Tackling Common Myths & Excuses for Avoiding the Weight Room


I invited Valerie Solomon of Busy Mom Gets Fit (check her out on Facebook) to be a Guest Blogger on my site, as I've been following her for years, and completely admire her dedication, determination and perservance that so many other busy Mom's lack, because of this, that or the other.  With Val, there are no excuses, especially being that she's an Army wife and has FOUR boys!  Meet Valerie:

I am the busy mother of four boys, an Army wife, a Figure competitor, and an advocate for moms getting strong, lean, and healthy.  If you feel energetic, healthy, and good about yourself, you are bound to be a great mother.  The steps to getting fit are straight forward.  You need to eat a healthy diet high in lean protein and vegetables.  You need to add strength training into your exercise routine. 


The benefits of strength training are well documented: 

Knowing these facts, why are so few women stepping into the weight room?  

Here, I tackle 7 common myths and excuses.

1.  It will make me bulky.  I do not want to be that muscular.

We have all seen disturbing/extreme pictures of female bodybuilders.  You may have seen some not so extreme pictures of women with muscles that did not appeal to you as well.  There are two ways a woman can become extremely muscular:


A.  Lift weights religiously for years and eat a meticulous muscle building diet.

B.  Take steroids and lift weights religiously and eat a meticulous muscle building diet.


I point this out to show you how silly it sounds for an average woman who eats an average diet to be concerned about putting on too much muscle.  For a woman to add a lot of muscle, she must do it on purpose.  It takes effort, planning, and dedication.  It is not as if you will have huge biceps after one week of training.  Muscle develops over time. 

My advice is to TRY to build a lot of muscle.  Being a woman, you will develop womanly curves and toned arms and legs that you will LOVE in a year or so (or even less depending on your starting point).  And, if you decide that you do not love your strong arms, you can always stop lifting (I bet you love them!).  Muscle is much easier to lose than to gain.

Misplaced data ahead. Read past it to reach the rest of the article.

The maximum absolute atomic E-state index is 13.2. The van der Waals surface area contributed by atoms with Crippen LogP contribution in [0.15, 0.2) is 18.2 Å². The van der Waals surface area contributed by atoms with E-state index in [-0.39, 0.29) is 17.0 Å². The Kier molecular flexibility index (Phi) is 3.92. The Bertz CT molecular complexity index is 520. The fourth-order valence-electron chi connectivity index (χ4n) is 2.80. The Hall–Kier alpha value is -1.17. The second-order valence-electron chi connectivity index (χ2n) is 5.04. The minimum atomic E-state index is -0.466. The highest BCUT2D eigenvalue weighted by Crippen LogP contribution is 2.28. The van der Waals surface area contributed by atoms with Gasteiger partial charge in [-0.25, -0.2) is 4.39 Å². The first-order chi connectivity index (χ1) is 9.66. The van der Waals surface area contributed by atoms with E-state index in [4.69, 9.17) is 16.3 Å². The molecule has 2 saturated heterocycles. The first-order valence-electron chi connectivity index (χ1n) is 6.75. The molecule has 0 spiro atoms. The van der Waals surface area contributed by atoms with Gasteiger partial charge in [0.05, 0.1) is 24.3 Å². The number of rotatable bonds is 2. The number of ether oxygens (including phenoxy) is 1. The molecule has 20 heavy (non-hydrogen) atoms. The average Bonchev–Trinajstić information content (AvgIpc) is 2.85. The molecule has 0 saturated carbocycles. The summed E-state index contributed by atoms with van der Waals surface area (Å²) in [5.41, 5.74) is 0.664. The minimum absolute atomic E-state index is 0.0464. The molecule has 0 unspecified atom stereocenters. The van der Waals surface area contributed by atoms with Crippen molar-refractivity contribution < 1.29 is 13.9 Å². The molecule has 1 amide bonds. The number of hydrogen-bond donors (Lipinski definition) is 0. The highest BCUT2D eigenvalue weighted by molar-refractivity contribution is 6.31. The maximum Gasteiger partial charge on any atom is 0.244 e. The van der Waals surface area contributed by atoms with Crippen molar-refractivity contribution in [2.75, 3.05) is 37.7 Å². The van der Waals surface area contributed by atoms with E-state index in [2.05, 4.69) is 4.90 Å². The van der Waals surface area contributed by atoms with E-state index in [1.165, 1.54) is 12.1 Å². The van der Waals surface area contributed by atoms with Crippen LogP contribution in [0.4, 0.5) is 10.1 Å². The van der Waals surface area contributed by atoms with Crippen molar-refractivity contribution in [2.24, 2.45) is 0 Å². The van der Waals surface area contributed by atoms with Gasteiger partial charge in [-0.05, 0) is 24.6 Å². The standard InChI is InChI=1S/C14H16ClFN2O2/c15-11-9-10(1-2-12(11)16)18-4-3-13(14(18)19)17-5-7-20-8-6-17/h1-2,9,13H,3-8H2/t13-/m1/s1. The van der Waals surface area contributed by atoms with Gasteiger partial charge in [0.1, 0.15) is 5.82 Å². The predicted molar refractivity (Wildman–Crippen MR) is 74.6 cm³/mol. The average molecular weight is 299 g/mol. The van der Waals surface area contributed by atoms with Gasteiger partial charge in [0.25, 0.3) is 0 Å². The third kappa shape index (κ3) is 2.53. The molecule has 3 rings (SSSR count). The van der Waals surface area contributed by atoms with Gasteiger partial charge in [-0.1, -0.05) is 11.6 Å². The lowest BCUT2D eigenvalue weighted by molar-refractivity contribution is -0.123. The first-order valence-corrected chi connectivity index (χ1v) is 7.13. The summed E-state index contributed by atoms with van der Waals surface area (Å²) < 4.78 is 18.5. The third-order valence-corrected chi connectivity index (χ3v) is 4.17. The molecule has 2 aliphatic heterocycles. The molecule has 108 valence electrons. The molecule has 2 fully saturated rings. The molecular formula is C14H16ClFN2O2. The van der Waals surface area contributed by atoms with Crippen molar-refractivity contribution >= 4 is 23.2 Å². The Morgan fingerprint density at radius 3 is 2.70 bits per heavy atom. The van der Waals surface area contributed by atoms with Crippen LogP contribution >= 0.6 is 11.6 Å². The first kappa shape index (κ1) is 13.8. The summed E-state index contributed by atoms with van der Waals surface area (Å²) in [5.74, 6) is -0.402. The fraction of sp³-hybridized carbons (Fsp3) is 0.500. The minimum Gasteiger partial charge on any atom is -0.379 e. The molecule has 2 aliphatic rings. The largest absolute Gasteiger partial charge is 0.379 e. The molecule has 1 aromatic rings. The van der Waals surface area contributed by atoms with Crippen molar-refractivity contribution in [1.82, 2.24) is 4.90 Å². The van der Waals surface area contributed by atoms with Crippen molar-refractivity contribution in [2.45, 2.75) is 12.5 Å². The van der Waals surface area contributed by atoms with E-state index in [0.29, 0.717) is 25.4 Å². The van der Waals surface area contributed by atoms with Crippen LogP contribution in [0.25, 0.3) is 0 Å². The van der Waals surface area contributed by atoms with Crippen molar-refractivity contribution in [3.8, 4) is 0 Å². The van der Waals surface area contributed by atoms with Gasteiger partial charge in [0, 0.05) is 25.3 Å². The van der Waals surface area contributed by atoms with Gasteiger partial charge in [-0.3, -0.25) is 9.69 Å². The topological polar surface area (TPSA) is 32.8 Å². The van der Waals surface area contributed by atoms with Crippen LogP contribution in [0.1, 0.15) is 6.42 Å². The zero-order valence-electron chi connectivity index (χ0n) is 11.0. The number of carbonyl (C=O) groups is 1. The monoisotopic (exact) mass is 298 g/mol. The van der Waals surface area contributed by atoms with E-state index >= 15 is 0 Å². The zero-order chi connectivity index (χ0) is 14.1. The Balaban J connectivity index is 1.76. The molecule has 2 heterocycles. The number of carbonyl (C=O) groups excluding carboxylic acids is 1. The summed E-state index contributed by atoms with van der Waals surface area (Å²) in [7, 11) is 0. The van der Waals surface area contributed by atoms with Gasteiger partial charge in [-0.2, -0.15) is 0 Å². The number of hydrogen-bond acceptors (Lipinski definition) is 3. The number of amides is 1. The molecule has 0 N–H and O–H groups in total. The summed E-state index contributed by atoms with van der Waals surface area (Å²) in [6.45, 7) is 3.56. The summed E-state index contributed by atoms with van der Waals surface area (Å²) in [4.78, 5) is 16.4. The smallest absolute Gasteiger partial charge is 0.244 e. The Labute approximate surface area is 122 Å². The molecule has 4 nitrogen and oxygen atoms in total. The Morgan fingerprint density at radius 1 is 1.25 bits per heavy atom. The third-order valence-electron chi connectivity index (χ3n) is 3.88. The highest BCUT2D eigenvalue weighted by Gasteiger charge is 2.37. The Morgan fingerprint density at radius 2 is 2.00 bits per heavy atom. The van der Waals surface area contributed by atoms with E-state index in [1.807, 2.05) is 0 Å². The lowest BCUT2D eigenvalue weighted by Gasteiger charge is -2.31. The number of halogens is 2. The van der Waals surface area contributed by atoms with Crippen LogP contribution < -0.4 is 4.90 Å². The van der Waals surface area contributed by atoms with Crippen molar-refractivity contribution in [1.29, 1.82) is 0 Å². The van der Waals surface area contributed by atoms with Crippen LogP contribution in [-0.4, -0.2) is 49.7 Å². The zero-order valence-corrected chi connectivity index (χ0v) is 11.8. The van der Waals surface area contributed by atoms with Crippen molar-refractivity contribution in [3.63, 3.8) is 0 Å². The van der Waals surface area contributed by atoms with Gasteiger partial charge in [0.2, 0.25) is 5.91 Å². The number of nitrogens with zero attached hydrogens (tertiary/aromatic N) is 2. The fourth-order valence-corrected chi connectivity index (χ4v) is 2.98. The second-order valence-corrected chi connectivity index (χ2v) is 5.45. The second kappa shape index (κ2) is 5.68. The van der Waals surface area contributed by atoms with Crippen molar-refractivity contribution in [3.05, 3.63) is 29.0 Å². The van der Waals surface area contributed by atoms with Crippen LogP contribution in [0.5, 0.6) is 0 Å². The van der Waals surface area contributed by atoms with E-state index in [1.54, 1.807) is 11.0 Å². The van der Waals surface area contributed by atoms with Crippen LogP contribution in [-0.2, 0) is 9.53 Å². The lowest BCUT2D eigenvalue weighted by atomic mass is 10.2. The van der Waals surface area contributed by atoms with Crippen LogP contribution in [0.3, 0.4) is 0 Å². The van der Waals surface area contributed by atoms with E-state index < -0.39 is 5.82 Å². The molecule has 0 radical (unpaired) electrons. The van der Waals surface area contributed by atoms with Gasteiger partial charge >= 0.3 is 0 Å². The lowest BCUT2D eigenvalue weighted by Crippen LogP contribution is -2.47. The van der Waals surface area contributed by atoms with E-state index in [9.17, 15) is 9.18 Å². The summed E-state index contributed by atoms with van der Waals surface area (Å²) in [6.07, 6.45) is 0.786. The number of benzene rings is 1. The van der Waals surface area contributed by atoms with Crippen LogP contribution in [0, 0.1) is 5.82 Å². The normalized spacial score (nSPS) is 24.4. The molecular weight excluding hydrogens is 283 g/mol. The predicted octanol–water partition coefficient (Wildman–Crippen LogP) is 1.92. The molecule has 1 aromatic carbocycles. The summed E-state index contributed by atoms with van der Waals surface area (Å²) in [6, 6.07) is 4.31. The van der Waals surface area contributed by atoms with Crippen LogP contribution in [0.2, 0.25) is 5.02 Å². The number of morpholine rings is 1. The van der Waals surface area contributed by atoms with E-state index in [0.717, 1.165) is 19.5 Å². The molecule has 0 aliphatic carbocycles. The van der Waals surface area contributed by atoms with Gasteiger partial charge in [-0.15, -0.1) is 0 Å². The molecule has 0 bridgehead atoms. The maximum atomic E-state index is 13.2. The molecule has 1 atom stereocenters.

2.  I do not have time.

You make time for things that are your priority.  Make your health a priority.  Instead of putting “work out” at the end of your to-do list, put it at the top.  Knock it out first thing in the morning.   The endorphins will kick in.  You will feel better all day because of it!

Also, getting fit does not have to be a huge time commitment.  30-45 minutes of strength training 2 or 3 days a week would be great.

3.  I am intimidated to enter the weight room.

It is scary to do anything for the first time.  This did not stop you from buying your first car, going to college, having children, etc.  You knew what you needed to do and you got it done.  You are a grown woman!  If you want something, go and get it!

Here are a few tips that may help you get started:

            A.  Work with a personal trainer until you feel comfortable.

            B.  Find a workout buddy.

            C.  Research what to do beforehand.  Go in with a plan (link to my store?).

4.  I need to lose fat first.

Getting rid of fat is important and top priority for so many in our society.  Any exercise is always better than nothing when it comes to taking steps to getting healthy.  That being said, for long term weight management and health, muscle is needed.  Muscle will actually help you get rid of the fat as it raises your metabolic rate.  Muscle burns more calories than fat, even while you are at rest.

5.  I might turn into a man.

Ummm.  No.  But you may turn in to a fox.

6.  I do not want to look ripped.

“Ripped” – term I use to describe a super lean person, likely right before or at a bodybuilding competition.   Muscle definition is at its peak.  No person unintentially looks ripped.  Again, the diet is meticulous and well planned out. 

7.  I might hurt my joints.

Strength training is prescribed as injury prevention.  Research shows that it reduces joint pain.  Of course over use and improper form can lead to injury and joint pain, but in general, muscle strength is a positive.

For me, strength training and working out with the goal of getting strong instead of skinny has been key in my fitness journey and over-all well being.  I go to the gym for fun.  I have gained confidence.  I feel energetic and healthy.  I hope as time goes on, more women will step into the weight room to join me and the other scores of women who have reaped the benefits of added muscle and strength training.

Valerie Solomon “Busy Mom Gets Fit”

Thank you Val!  You will continue to inspire the lives of many, including myself! Keep it up!

Your partner in health & fitness,










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